• Norming Stage: Members begin to recognize and appreciate each other’s strengths. Although there is occasional conflict, everyone is working and making progress toward the goal.
  • Performing Stage: The team is cohesive and supportive of each other. Members can work together as one without much supervision to achieve the goal to maximize results.
  • Adjourning Stage: The final stage when the project has been completed and the team is disassembled. Because the members have bonded with each other, they are now sad that their days of being a team are over.

Understanding the Tuckman Model is the first step to making our teams more effective

The Tuckman Model suggests that teams mature through the first two stages of forming and storming. To start forming bonds, it’s necessary for the team members to spend time and effort on team-building after they’re assembled.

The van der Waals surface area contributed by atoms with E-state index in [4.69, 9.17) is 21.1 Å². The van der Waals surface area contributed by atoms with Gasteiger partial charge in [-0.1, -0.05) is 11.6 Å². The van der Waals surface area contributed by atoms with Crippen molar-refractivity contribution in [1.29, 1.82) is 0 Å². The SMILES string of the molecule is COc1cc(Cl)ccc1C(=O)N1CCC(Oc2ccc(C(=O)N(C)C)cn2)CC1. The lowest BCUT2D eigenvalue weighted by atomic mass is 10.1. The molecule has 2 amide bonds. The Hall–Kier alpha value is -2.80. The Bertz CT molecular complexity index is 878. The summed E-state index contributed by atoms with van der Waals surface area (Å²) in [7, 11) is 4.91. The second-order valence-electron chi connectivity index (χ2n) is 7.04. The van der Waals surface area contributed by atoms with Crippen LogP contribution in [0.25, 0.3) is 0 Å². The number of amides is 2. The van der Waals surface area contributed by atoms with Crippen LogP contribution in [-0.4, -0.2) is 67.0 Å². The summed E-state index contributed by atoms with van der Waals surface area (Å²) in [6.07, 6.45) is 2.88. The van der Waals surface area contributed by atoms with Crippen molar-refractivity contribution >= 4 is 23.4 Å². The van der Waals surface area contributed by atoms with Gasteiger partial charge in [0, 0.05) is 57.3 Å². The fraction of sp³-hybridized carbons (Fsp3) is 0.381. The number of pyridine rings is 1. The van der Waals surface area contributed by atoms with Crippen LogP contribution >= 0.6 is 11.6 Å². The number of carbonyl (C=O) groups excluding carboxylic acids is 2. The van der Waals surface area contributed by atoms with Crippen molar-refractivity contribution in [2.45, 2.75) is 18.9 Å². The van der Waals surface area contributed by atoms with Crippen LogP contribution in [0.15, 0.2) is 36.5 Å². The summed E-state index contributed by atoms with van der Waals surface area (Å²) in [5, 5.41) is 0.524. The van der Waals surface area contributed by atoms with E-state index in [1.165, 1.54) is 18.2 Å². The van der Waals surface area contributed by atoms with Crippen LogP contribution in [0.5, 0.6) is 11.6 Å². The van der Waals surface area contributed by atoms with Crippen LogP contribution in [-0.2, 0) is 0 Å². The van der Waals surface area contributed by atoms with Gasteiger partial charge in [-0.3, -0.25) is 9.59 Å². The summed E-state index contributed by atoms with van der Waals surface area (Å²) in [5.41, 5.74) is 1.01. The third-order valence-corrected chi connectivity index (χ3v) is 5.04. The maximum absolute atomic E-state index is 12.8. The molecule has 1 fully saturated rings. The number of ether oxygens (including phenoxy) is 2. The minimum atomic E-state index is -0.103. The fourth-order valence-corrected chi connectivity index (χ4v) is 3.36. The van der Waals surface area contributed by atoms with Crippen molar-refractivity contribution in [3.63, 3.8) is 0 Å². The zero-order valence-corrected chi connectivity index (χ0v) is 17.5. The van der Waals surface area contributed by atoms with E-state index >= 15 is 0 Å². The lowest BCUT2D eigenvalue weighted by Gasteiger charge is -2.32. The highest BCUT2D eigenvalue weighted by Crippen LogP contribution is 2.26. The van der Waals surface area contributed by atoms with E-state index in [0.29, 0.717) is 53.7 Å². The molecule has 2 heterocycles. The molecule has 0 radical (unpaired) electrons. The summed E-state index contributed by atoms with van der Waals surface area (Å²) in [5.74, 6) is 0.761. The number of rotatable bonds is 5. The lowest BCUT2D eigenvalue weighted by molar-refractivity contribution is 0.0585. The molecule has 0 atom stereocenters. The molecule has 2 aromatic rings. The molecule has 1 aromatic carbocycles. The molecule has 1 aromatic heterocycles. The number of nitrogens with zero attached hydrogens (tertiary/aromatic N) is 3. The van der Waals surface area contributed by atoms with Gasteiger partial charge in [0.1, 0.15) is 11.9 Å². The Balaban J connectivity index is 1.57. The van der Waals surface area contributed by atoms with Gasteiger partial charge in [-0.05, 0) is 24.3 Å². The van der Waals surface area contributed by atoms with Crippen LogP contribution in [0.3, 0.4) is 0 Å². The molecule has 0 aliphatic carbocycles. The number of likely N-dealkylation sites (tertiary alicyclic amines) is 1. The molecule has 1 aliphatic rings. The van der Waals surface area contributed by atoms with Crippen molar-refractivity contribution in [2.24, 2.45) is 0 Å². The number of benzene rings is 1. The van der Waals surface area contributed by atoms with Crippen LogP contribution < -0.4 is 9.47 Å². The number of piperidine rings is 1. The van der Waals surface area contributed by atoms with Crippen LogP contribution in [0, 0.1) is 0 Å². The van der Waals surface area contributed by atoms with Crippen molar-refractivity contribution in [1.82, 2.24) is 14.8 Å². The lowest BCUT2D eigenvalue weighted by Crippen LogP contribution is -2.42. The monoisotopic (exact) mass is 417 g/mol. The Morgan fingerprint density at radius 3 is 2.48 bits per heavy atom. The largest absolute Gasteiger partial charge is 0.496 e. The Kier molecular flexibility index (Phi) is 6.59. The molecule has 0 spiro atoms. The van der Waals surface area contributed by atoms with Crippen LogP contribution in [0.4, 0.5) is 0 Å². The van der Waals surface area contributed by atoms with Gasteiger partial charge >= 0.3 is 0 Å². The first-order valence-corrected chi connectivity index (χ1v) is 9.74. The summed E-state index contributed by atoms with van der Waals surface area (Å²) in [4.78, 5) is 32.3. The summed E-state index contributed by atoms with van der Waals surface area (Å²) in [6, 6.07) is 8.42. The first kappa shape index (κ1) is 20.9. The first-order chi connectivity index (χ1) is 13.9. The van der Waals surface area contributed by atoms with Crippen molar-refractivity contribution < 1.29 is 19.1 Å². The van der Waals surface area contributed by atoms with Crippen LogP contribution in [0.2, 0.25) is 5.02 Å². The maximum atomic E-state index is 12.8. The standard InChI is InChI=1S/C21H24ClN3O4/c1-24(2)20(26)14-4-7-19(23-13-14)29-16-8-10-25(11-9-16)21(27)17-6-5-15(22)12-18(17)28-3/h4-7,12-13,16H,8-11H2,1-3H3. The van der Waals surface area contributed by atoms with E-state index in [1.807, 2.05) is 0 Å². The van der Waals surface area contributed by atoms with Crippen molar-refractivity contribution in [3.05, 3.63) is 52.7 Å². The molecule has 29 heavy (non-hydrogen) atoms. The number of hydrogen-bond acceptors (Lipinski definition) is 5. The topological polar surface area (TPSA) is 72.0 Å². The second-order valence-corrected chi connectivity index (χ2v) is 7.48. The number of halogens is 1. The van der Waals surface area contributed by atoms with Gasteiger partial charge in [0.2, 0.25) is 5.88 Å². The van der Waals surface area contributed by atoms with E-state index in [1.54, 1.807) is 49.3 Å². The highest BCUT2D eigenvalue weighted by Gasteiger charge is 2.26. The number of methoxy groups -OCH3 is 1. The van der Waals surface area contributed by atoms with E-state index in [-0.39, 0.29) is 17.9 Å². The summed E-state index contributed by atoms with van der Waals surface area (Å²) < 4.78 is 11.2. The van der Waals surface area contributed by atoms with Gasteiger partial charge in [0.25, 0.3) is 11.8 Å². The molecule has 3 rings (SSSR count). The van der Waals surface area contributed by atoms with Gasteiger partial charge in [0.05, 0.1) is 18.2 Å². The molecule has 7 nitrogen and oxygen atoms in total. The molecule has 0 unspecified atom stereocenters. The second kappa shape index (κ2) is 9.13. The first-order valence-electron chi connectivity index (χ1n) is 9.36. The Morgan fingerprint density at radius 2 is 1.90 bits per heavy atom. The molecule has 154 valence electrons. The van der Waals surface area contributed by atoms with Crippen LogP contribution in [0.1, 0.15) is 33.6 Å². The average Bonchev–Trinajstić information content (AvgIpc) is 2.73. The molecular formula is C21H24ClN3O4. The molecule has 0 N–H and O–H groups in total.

The storming stage is critical because some teams may never progress beyond it. When members disagree or experience conflict within the group, their frustration increases and may cause them to lose motivation for the goal or project. They could completely resist each other’s ideas or even start to work against each other to the detriment of the overall project.

On the other hand, if the team can successfully navigate through the storming phase and enter the norming and performing stages, members will be unified and work together to reach the best outcome for the project.

First, we’ll focus on the forming and storming stages while considering how to apply the Drucker Exercise for team-building.

What is the Drucker Exercise?

The Drucker Exercise is a team-building technique introduced in the book Agile Samurai by Jonathan Rasmusson and Naoto Nishimura. It’s called the Drucker Exercise because the exercise is comprised of questions inspired by Managing Oneself, a Peter Drucker* classic about how successful people manage themselves.